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Defective Airbags

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An airbag is a complex safety restraint system intended to supplement seat belts in cars, vans, pickup trucks and sport utility vehicles (SUVs). It consists of crash sensors, an electronic control unit (ECU) and airbag modules, which contain inflators and folded bags.

Most airbags operate safely and effectively. According to government statistics, since 1990 they have saved 24,236 lives. Nevertheless, airbag safety cannot be assumed. Some airbags do malfunction and cause serious harm. Between 1990 and 2007, airbag accidents were responsible for the deaths of 284 people, including 180 children, and injuries to countless others.*

People hurt in airbag accidents are often eligible for compensation for medical expenses, pain and suffering, as well as other damages. In addition, the families of those killed due to airbag defects sometimes have grounds to sue for wrongful death.

In this article, you will find information on the legal issues associated with defective airbags. To obtain further information, you will need to contact a personal injury attorney or a wrongful death attorney who can help evaluate your specific situation and determine your legal rights.

Defective Airbag Laws

Strict liability law applies to any automobile accident involving defective airbags and other defective automotive products such as defective tires and defective door latches. To be compensated by an insurance company or court award under this set of principles, a victim or plaintiff must supply evidence from a car or other accidents that proves the airbag contained an "unreasonably dangerous" defect and that the defect caused harm. However, unlike plaintiffs in other personal injury cases, plaintiffs in cases that fall under strict liability (such as those involving defective airbags) do not need to prove negligence on the part of a dealership or manufacturer.

An airbag defect may be a flaw in design, a mistake made during the process of manufacture, assembly or installation or a failure by the manufacturer to provide necessary warning labels and/or sufficient directions in the vehicle's user manual for safe and correct airbag use.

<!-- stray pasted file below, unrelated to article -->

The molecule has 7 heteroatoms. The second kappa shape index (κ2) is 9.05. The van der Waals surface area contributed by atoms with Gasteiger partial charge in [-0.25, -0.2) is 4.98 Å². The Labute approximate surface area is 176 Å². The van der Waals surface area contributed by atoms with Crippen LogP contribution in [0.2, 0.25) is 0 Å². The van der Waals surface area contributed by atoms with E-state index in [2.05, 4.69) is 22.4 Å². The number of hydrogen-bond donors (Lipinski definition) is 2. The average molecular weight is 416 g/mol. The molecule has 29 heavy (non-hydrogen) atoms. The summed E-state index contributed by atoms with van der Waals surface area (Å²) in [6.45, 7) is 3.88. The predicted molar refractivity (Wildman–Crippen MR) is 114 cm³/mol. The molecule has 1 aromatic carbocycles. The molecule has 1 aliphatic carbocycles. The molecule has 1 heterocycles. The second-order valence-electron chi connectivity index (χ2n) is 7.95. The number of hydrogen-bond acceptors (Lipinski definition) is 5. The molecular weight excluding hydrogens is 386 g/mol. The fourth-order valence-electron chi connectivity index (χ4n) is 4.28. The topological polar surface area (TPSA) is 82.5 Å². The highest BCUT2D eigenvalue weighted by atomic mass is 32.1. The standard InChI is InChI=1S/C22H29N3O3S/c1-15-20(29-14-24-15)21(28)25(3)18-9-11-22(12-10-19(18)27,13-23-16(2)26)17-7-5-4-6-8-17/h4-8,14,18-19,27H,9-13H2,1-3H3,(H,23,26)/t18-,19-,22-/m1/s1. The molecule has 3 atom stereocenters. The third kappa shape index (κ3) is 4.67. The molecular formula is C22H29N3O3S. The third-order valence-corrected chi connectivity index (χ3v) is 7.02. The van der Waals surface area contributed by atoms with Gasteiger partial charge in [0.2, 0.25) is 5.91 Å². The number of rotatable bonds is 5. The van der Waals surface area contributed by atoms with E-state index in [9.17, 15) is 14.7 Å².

Airbag injuries, which usually are confined to the upper body (head, torso and arms), can be very serious. Traumatic brain injury, for example, is a fairly common injury in defective airbag accidents. Other common airbag-related injuries include:

  • Airbag burns
  • Blindness
  • Hearing loss
  • Broken bones
  • Asthmatic attacks
  • Decapitation

Compensation

In defective airbag cases, the victim may be entitled to two types of compensation: compensatory damages and punitive damages. Compensatory damages are meant to reimburse a victim for harm done, including medical expenses, lost income, physical and psychological pain and lost prospects. Insurance companies and juries usually use preset formulas or guidelines as a starting point for coming up with a figure for this type of compensation. After that, they consider, among other things, the severity of injuries and the length of time required for recovery.

In some cases, the courts may award punitive damages, which is an additional (usually quite large) amount of money meant to punish a defendant's extreme wrongdoing or to deter the defendant from further wrongdoing. Rules for punitive damages vary from state to state.

Causes of Airbag Failure

An airbag can malfunction in a variety of ways. It may deploy too forcefully in a low-speed crash, deploy too late or not at all in a moderate- to high-speed crash or deploy unexpectedly when an accident is not occurring. Defects known to be at the root of these mistakes include the following:

  • Overpowered inflators
  • Untethered airbags
  • Inaccurate ECU software
  • Outdated technology
  • Too few optimally located crash sensors





Other known defects include inadequate venting and improper airbag folding. If you suspect a defective airbag contributed to your injuries, an attorney specializing in personal injury and/or product liability law can help you determine whether you are eligible for compensation.

When You Might Need an Attorney

While insurance companies frequently handle minor airbag injury claims, many situations require expertise that only an experienced attorney can provide. In these circumstances, a products liability/personal injury lawyer can help provide legal advice for injury, determine your rights and facilitate any claims that you might have to compensation, including damages beyond the initial settlement. Any of the following may be grounds for a defective airbag lawsuit:

  • The manufacturer's insurance company won't pay the full cost of your medical expenses, lost income, psychological pain and lost prospects.
  • The manufacturer's insurance company delays settling a claim. Each state has a statute of limitations for filing strict product liability claims, so beware of allowing insurance claims to drag on too long.
  • The manufacturer's insurance company denies a claim.

* Source: National Highway Traffic Safety Administration




Did You Know?

Airbags are not designed to deploy in low-speed accidents (less than 10-15 mph).

Statutes of Limitations

Most states have a statute of limitations for filing defective airbag cases. Depending on the state, the time limit may range from 6 to 12 years from the date of sale by the manufacturer.